Presidential hopeful Hillary Clinton recently penned an op-ed in The New York Times titled “How I’d Rein in Wall Street.”
The lengthy article includes 14 proposed reforms intended to “rein in major financial institutions,” improve regulator independence and hold executives “more accountable.”
According to Clinton, the 2,300 pages of Dodd-Frank are not enough and we need “new rules … and more accountability that go well beyond Dodd-Frank.”
But none of Clinton’s new rules — from imposing a “risk fee” on banks with more than $50 billion in assets to authorizing the federal government to “break up any financial institution that is too large and risky to be managed effectively” — addresses the real problem.
The real problem is that financial institutions have not internalized the risks they create. The promise of a government backstop in the form of another bailout still exists, and the FDIC remains poised to insure deposits.
The political reaction to the 2008-09 recession, which has taken the form of writing even more rules for banks to follow, has been understandable if not wise. Recessions hurt, and it’s a natural reaction to try to stop painful events from reoccurring. Dodd-Frank and proposals such as Clinton’s seek to defang the financial sector, making it clunky and less frightening.
Under Clinton’s plan, broker-dealers would be weighted down with increased leverage and liquidity requirements, large banks would carry a risk fee and high frequency traders would counterbalance their speed with a new tax. These proposals would sit on top of the increased regulation already provided by Dodd-Frank. The problem, the theory goes, is that we have a runaway financial sector that needs a sure horsewoman to call, “Whoa!”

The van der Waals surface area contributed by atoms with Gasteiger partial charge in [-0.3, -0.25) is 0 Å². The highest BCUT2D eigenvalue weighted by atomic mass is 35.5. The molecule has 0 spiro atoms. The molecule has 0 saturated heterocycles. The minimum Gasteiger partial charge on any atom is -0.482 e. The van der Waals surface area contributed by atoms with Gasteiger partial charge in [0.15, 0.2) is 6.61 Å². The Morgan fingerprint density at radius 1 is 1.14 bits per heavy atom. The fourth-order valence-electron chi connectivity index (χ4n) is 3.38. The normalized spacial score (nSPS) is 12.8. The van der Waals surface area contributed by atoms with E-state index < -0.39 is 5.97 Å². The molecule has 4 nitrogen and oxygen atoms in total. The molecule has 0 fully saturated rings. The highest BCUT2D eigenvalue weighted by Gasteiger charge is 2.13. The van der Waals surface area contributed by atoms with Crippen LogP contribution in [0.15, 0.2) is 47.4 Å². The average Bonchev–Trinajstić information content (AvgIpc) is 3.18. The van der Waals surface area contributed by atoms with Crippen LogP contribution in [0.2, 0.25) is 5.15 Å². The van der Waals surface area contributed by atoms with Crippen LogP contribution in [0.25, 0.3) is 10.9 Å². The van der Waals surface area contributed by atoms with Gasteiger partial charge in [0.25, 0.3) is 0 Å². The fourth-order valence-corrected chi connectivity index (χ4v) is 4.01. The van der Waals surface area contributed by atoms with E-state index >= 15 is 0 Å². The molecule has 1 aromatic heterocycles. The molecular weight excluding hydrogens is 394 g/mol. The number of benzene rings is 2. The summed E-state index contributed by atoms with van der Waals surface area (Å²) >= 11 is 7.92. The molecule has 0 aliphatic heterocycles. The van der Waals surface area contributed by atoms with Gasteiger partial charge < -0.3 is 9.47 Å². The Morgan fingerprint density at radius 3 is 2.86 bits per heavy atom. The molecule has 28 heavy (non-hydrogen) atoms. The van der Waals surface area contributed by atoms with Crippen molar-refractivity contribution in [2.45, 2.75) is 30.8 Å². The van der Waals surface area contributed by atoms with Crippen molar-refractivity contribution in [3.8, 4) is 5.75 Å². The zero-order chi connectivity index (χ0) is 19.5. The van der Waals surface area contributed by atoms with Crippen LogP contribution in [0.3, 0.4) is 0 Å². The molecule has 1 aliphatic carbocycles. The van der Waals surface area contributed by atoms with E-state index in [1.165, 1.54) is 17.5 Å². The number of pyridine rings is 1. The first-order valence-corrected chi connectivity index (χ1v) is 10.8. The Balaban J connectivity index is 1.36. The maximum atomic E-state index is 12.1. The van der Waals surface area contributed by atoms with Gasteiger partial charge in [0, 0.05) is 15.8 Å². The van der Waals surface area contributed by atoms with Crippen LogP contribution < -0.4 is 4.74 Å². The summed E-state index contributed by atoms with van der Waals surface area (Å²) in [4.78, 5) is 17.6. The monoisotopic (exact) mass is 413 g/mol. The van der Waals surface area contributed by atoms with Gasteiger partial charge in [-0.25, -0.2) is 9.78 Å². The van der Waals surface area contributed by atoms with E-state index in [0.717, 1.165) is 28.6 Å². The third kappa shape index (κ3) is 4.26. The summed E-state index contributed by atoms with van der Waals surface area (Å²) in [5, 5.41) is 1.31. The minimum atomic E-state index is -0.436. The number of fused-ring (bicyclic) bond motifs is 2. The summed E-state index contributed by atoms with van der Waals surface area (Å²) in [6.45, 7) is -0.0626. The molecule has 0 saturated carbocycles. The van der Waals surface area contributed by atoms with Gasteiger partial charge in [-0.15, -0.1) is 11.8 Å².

But the theory is flawed. The problem is not where the banks were headed but the guarantee bringing up the rear.
To a certain extent, Clinton recognizes this. The driving force behind her proposal is resentment toward banks that “make speculative gambles with taxpayer-backed deposits.” This resentment is justified. To the extent that any institution — whether it be a financial institution or an auto manufacturer — takes a risk, it should bear the consequences.
I agree wholeheartedly with Clinton on that point. And the best way to prevent banks from gambling with taxpayer money is to stop giving them taxpayer money.
Under the current model, financial institutions are backstopped by an implicit guarantee (or, in the case of FDIC insured deposits, a very explicit guarantee). This backstop creates moral hazard that prevents the banks from properly assessing risk and from calibrating their strategy to align with this assessment. It would, in fact, be irrational for the banks to limit certain risk if they are likely to be bailed out.
There is therefore a mismatch between the risk financial institutions are likely to take on and the risk that taxpayers, as their guarantors, would want them to take. To fix the mismatch, we have regulation: an implicit guarantee provides an incentive for banks to do X, but the banks are then yanked back from X by regulatory hurdles.
While the recession itself was painful, even more agonizing has been the sluggishness of the recovery. Clunkiness does not promote resiliency nor does it lead to vibrant growth.
Preventing another Great Recession does not require 2,300 pages of new legislation or a list of 14 new proposals. It requires simply the discipline to let companies feel the sting of their own bad choices, and to let them learn from, and internalize the harms from their own mistakes.
Thaya Brook Knight is associate director of financial regulation studies at the Cato Institute. Send comments to email@example.com.